Editor’s note: This blogpost was written as a part of Ringling College of Art and Design’s Storytelling for Community Engagement: Ringling Student Views course, fall semester 2022, led by instructor Sylvia Whitman. Students were paired with nonprofits to learn about their mission and impact, and the post that follows shares the story of Early Learning Coalition of Sarasota County (ELC).
The project was completed as part of a collaboration with The Glasser/Schoenbaum Human Services Center. Many thanks to Charlene Altenhain and Sarah Glendening, especially, for their coordination of student writers to nonprofit organizations.
Imagine being a young child, around the age of four to five, about to enter kindergarten. Prior to this important step, most of your peers had the privilege of interacting with others, maybe in a child care or preschool setting. But you are among the 20% of children entering kindergarten who didn't. Abruptly you are placed in an unfamiliar situation where you are expected to interact fully and communicate with your classmates. You might shrink within yourself, and perhaps act out or fall behind your flourishing classmates—like I did. Who can learn while overwhelmed by what's going on around you?
I remember stepping into my first real class and freezing, not being able to fully engage due to the sudden overload of sensory inputs. My peers seemed to voice everything and anything with the confidence I lacked. Like many other children, I was lost.
As young humans, we gather intel from outside sources—what to avoid, how to interact with others, how to move, walk, and talk. By age five, 90 percent of a human brain is developed. Many times at this age parents will be seen reading to their children or talking to them while in a grocery store or out and about. How does this help them? Children learn through observation and experience. We learn how to speak by hearing others speak; we learn how to interact by watching our siblings, parents, and peers interact with others.
This is where the Early Learning Coalition of Sarasota County (ELC) comes in. It manages $18 million of local, state, and federal funds, providing access to early learning experiences that ease the transition to kindergarten. “We are an overarching nonprofit that connects thousands of children with child care and then connects child care with high quality through teacher training and mentoring,” says Ana McClendon, ELC’s director of community outreach and engagement.
A child enjoys a book at a local preschool. Photo courtesy of the ELC.
The ELC provides families with not only an opportunity for their child to gain the important skills to be successful further down the road, but also the opportunity for parents to pursue their own endeavors, from a full day at work to more education to that small break that allows them to be their best selves for their children every day.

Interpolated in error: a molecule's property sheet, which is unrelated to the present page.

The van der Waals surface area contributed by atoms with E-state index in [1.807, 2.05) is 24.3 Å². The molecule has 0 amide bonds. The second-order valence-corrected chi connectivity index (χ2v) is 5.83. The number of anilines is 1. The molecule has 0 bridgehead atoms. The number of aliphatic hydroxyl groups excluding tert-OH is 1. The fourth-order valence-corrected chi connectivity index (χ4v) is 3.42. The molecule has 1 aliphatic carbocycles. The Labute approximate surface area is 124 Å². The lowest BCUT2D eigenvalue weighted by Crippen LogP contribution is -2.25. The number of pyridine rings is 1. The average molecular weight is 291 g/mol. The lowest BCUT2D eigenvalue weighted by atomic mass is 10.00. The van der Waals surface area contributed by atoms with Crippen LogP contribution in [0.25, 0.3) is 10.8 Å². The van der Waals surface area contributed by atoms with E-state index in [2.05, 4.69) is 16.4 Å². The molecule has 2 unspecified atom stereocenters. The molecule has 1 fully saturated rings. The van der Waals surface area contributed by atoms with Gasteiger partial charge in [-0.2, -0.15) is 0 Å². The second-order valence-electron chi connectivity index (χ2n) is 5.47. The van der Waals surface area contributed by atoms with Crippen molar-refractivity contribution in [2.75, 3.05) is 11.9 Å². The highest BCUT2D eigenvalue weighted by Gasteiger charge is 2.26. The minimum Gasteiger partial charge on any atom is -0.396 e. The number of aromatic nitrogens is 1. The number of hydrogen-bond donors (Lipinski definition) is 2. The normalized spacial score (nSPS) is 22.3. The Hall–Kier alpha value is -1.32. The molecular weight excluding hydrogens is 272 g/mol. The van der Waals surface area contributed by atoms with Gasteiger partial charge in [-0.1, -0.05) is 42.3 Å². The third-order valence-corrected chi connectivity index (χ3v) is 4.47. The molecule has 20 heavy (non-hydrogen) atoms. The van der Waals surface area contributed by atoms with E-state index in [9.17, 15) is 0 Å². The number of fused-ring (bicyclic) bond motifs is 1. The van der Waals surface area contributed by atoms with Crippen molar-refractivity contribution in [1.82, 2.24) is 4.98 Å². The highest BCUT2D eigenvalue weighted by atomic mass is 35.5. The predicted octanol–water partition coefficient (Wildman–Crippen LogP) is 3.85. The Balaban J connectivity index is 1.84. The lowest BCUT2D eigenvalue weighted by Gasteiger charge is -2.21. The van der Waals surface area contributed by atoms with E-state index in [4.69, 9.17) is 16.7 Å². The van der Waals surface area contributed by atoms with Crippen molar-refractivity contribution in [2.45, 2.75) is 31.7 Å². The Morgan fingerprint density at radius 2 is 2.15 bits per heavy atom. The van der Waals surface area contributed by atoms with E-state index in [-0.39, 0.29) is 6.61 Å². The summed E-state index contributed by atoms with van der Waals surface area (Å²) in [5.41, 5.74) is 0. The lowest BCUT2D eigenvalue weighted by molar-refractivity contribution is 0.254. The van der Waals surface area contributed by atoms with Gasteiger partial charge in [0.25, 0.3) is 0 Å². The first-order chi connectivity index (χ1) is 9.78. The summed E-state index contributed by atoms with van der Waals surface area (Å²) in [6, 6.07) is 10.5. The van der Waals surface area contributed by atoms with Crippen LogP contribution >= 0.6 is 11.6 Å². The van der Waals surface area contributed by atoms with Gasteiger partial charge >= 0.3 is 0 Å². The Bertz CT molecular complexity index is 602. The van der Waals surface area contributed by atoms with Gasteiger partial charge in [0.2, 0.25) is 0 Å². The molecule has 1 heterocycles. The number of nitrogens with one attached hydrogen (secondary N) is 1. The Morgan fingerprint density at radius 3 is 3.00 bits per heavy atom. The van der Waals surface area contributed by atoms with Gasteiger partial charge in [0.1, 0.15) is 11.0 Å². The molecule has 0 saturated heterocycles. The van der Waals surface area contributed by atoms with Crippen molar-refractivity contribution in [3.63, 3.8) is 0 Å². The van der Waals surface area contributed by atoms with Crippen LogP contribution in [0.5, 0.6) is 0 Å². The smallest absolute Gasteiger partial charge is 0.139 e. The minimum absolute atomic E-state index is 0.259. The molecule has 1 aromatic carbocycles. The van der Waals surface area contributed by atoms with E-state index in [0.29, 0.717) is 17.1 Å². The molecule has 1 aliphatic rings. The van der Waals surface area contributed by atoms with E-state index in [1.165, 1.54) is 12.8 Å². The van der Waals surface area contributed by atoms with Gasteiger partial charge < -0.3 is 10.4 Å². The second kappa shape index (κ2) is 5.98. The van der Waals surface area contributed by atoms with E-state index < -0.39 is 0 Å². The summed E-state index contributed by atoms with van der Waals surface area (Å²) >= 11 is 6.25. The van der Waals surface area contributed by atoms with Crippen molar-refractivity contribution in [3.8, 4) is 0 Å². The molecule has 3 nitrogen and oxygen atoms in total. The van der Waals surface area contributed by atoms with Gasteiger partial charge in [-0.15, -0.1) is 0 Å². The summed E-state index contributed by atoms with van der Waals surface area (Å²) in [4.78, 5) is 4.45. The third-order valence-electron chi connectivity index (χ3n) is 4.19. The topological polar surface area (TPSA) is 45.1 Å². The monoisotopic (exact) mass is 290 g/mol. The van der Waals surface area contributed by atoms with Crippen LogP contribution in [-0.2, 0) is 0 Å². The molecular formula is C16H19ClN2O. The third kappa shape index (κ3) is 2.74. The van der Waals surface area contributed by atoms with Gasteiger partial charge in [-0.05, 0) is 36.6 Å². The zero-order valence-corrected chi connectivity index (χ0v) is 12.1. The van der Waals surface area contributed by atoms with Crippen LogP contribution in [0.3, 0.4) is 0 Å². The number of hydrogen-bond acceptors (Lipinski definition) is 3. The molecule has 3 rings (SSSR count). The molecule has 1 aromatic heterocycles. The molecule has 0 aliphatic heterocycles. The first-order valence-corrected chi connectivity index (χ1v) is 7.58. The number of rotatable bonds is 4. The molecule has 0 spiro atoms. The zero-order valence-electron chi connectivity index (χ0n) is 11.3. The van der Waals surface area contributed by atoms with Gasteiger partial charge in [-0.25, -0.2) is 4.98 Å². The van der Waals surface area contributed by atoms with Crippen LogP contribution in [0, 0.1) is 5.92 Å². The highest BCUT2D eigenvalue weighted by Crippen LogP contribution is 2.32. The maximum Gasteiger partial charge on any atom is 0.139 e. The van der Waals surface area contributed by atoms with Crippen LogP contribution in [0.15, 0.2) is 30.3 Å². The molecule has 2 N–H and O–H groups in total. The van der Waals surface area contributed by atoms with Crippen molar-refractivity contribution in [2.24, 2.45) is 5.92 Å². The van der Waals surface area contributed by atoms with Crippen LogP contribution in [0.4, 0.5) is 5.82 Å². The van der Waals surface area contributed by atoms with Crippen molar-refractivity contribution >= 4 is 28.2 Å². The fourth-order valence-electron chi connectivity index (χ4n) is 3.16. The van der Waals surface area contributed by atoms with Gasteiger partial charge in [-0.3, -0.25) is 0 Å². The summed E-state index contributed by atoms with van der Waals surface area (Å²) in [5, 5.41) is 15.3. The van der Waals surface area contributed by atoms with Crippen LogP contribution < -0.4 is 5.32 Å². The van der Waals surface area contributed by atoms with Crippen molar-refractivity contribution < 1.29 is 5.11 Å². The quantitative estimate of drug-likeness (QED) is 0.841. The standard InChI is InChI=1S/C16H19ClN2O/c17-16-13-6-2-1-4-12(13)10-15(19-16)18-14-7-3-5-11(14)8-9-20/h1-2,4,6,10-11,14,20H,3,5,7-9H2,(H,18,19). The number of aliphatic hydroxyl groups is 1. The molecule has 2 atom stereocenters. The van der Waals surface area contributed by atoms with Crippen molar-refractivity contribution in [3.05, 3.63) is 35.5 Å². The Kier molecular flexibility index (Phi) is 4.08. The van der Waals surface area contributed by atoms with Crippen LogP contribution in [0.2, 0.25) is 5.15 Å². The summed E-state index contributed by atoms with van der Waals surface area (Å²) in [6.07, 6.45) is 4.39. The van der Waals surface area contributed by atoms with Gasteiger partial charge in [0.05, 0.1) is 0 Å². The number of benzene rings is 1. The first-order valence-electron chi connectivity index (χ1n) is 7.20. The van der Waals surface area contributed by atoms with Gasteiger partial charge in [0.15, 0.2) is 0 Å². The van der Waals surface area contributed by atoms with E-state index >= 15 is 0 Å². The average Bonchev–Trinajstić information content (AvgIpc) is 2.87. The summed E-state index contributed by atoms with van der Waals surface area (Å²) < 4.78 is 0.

“We are not a brick and mortar preschool,” McClendon emphasizes. Instead, ELC’s mini grants and programs support literacy and arts activities done by private preschools.
Florida has a voluntary pre-kindergarten (VPK) program, four hours per weekday, free for all four-year-olds regardless of family income. The ELC manages VPK in this area for roughly 2,000 students.
It also offers scholarships and financial assistance to another 2,000 or so children ages six weeks to five years for full-day child care. Child care costs more than most mortgages—more than in-state college tuition, according to McClendon. Infant care is the most expensive and gets incrementally lower as the child gets older. “The average out-of-pocket cost for infant care is around $1,000 per month. For ONE child. We all know many families have two children under age five.”
Although a huge part of the ELC is to focus and inform others of the importance of early education, it also provides support for the directors and teachers of child cares and preschools through its outreach program, which is connected to all 160 preschools in Sarasota County. “The ELC has strong recruitment, training, and retention programs for new teachers,” says McClendon. “We currently face a major teacher shortage, and it’s causing a major capacity issues in Sarasota——making it difficult for families to find openings.”
It takes an important understanding to teach preschool. This outreach program offers, or helps teachers find, workshops around the art of early education. It encourages facilities to share resources.
As a state-funded nonprofit organization with its target goal of assisting young children, the ELC focuses on helping families navigate child care and preschool programs and offering scholarships. It also encourages families to continue their young child's education outside the classroom with books and tips and apps to create a learning experience from virtually anywhere. Even a grocery store run can be an educational experience through fun games or interactions with people nearby.
The first five years matter the most. “Every sight, sound, smell, and sensation packs a powerful punch,” McClendon says. “From the moment a child is born, neurons are building networks, cognition is booming, language is exploding, and every minute, the foundations are being laid for a lifetime of learning.”
Thanks to the Early Learning Coalition, so many children who might have been walking into the kindergarten classroom overwhelmed and unable to concentrate have gotten the resources they needed. They are now ready for the step into elementary school fully prepared. As McClendon says, “Access to an enriching early education environment is a game changer for life.”